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Mark Hayward: Duties of disclosure

RLA
Written by RLA

Rules over how residential property is marketed affect landlords. It is important to be accurate and not leave anything out: you could be jointly liable with the agent. The duties of disclosure must be taken seriously: The CPR will be closely policed by Trading Standards – Mark Hayward, managing director of National Association of Estate Agents (NAEA)

“Rules over how residential property is marketed affect landlords. It is important to be accurate and not leave anything out, you could be jointly liable with the agent. The duties of disclosure must be taken seriously, the CPR will be closely policed by Trading Standards,” so says Mark Hayward, managing director of National Association of Estate Agents (NAEA)…

On October 1, something happened which will undoubtedly have passed most landlords by. It was the repeal of a law – the Property Misdescriptions Act.

This Act had prevented estate agents from misrepresenting a property when they marketed it for sale. For example, if an agent said that a house had double-glazed uPVC windows when in fact only half of the windows did, or that the garden stood in one-third of an acre when the plot extended to only one quarter, then the agent had breached the law.

The Property Misdescriptions Act was very specific. First, it applied only to sales agents, and not to letting agents. Second, although it tacitly assumed agents would not tell porkies about properties, the emphasis was on getting actual descriptions correct: it was left to the purchasers to find out something that the agent would not have told them, for example proximity to a power line. It was very much about caveat emptor – buyer beware.

All change

Everything changed on October 1, when the Property Misdescriptions Act was repealed. Instead, the Consumer Protection from Unfair Trading Regulations 2008 (CPR) took centre stage.

As the title suggest, these are not new. However, because they had co-existed with the Property Misdescriptions Act, few agents – or their vendors or landlords – took much notice of them.

Now, however, because CPR provide the main legal environment for the marketing of all residential property, they have become ultra important for landlords. Let us start with a health warning – Trading Standards will be conscientious about policing this legal environment, and the criminal penalties include prison as well as fines.

The main change is that instead of buyer or tenant beware, the onus is on sellers and landlords to make their customers aware.

Landlords’ liability

Unlike the old Property Misdescriptions Act, CPR apply equally to letting agents as to sales agents, and so rental properties must be accurately and fully described when marketed.

Responsibility to do this does not just fall to the agent: the vendor, in the case of a house sale, or landlord in the case of a let, is jointly liable.

It is important to note that whereas agents are fond of describing only a property’s good points, with CPR the description must be “warts and all”.

Under CPR, property details must not only describe the obvious – for example, measurements of rooms and number of bathrooms – but other aspects that could inform a prospective tenants or buyer.

With CPR, what is left out of property marketing information could be as important as what is put in: if something is omitted that could affect a ‘transaction’, then a breach of CPR could have occurred.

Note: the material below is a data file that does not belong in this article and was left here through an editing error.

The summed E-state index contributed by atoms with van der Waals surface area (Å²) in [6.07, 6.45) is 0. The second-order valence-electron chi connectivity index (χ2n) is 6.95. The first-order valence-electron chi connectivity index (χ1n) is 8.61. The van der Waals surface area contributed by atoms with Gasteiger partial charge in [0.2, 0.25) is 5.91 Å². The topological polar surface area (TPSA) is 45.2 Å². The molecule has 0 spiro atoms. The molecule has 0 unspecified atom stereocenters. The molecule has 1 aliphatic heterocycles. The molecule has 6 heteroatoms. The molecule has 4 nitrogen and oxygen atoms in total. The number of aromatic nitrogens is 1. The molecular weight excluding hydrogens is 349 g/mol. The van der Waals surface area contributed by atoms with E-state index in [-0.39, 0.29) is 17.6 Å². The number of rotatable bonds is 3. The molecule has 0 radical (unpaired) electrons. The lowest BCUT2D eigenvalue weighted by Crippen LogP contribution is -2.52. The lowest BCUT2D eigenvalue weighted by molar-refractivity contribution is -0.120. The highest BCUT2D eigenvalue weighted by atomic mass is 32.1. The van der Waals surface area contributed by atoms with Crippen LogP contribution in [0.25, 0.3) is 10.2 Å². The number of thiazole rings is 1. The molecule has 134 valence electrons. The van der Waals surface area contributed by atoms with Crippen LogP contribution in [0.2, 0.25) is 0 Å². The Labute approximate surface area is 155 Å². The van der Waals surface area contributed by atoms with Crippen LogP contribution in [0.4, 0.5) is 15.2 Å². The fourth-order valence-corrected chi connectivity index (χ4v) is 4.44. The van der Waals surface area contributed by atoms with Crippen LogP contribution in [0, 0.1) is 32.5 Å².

So, if the description of your rental property omits to say that it suffers noise because it is on a main road or near a busy pub or school, then you could be in breach: that means not just the agent who has written up the property details, but you as well.

Need training? The RLA can help you

Be sure that you are aware of your rights and responsibilities, RLA training courses highlight the basics and specifics of being a compliant, professional, and reputable landlord.

Our bespoke property advertisement training course is brand new and up to code to give you the most accurate information possible. Click here for more details

What and when?

The real difficulties arise as to exactly what should be disclosed, and when.

So, for example, should you disclose that someone at the property has recently died in unexplained circumstances? Should you disclose that a previous viewer decided not to take the property because they had discovered that the neighbours were an unsavoury bunch?

Should you even disclose that the property’s last tenants decided not to pay their rent and had to be evicted?

If so, should you disclose this before any would-be tenants come to view? Or before they sign along the dotted line?

The various property experts are still debating such issues and unfortunately there is no case law to go on – yet.

The one case that got to court was when an estate agent allegedly omitted to say that an earlier sale had fallen through because the property (in Wales) was close to a mineshaft. The agent, an offshoot of Countrywide, won on appeal because local Trading Standards, which brought the prosecution, had not interviewed the branch manager.

The case ended up testing nothing, and did not go into the other ramifications.

However, a case is certain to happen sooner or later, and because we live in increasingly litigious times, agents, sellers and landlords are all warned to take this legal environment seriously.

The good news, of course, is that if you are a tenant who discovers that the property is haunted but that earlier reportings of ghosts were not disclosed by the landlord, then you could do rather well out of this legal landscape. This may be an extreme example but undoubtedly, there will be any number of ‘accident chasing’ lawyers on the scene!

In other words, a lawyers’ field day looks to be in the offing.

What do the experts think?

Everyone is agreed that, for example, proximity to a motorway and subsequent exposure to noise needs disclosing. Less obvious examples prove more divisive.

Lettings expert David d’Orton-Gibson says it is highly subjective and would boil down to personal judgement. For example, some tenants might like the idea of a playing field behind the property; others might regard it as security threat. Would and should this be disclosed?

According to the National Association of Estate Agents (NAEA), difficult and sensitive issues about a property that relate to previous occupants should be flagged up, not just before a transaction but before viewings.

These would include murders, suicides or whether a previous tenant had been a paedophile. Previous housing minister Mark Prisk also took the view that personal information must be disclosed, and so it is probably safe to assume that Kris Hopkins, his successor, believes the same.